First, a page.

2. Pay back my education. I was lucky enough to have a father who paid for my college education. I am so grateful for that because it has allowed me the amazing career I have today, without the stress of paying back student loans. Jay and I wouldn’t be in the position we are now if I did have that kind of debt.
3. Build an amazing studio. We’re going to start building a really cool space in our new house, starting in May, but I imagine the kind of place we could buy and build out if we hit it big. We may not need to work anymore after winning the lottery, but Jay can’t stand having a day off. I can’t begin to imagine the kind of projects he could produce in a stae-of-the-art, no expense spared, recording studio.
4. Create college funds. Going back to number two on the list, I’d start two college funds for my future kids. Although I hope the educational system is reformed by the time I have 18-year-olds, I certainly won’t hold my breath.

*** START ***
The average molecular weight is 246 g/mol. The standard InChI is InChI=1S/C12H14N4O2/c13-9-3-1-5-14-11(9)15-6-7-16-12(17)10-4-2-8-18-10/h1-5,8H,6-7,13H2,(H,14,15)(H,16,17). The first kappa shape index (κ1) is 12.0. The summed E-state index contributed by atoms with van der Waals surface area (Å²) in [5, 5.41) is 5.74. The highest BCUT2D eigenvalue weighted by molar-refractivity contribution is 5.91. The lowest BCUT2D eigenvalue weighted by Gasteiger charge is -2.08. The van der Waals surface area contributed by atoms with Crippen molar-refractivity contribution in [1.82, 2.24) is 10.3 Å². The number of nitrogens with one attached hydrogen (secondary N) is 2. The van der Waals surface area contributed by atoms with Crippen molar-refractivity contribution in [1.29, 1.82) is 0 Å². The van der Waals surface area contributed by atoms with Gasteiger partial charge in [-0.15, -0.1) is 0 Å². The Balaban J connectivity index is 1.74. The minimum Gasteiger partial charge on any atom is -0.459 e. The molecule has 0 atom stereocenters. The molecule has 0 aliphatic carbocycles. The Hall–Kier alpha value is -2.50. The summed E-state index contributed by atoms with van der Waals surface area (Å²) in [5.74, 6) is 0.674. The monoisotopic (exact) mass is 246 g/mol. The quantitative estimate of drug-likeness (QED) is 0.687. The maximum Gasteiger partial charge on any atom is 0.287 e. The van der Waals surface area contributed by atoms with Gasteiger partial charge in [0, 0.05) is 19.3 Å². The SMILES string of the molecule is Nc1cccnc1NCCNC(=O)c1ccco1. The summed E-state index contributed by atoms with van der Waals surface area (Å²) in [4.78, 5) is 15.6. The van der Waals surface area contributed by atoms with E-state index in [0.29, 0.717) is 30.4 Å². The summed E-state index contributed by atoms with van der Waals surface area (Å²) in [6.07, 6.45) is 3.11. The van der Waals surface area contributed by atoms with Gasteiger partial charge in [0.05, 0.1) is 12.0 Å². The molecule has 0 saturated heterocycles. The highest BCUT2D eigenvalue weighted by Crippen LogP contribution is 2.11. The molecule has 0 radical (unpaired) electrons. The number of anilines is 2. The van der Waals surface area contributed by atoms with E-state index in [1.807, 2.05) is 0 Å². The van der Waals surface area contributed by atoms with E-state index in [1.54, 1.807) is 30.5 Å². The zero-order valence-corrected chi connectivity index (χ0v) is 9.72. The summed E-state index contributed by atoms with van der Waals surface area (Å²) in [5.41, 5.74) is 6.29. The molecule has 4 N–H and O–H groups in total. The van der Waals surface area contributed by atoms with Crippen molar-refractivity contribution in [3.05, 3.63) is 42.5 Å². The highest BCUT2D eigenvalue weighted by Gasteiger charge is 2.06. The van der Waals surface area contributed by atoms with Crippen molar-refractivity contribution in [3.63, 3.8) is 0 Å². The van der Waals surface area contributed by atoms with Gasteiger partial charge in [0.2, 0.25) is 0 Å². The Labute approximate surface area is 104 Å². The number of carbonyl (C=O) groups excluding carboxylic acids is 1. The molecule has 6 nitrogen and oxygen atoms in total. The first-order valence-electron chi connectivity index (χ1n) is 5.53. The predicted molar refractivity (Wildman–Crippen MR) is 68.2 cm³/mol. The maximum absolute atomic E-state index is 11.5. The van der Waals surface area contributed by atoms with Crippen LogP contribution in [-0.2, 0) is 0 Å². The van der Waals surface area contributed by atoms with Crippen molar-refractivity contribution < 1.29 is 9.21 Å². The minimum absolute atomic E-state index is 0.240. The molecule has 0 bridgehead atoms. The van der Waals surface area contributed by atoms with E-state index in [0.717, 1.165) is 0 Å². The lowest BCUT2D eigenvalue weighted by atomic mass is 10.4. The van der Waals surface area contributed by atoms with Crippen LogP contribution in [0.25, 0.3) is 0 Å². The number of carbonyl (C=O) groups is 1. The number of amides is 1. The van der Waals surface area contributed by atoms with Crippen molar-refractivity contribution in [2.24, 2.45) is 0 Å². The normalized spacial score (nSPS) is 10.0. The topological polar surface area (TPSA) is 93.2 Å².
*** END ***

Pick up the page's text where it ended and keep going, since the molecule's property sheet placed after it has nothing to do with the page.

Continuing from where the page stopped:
5. Build an IRA. I mean, c’mon, saving is still a smart thing to do.
6. See the world. Now, Jay has been to many different corners of the world, but when touring, you don’t get to really see the corners you’d like to. We’d head off to the UK, Australia and Europe. Plus all the best island destinations. And Disney World. I am a sucker for Disney World.
7. Give to charities. I would love to give a substantial donation to organizations researching MS and fibromyalgia, as well as organizations that work with children.
Even listing all of these things, I know we wouldn’t even begin to make a real dent in that kind of money. Of course I think about things like buying pieces of property all over the world, sending Jay back to school for whatever he wants to learn, and taking a lot of random classes myself. I suppose the list could go on forever — or until the money runs out.
What would you have done if you had won the Mega Millions?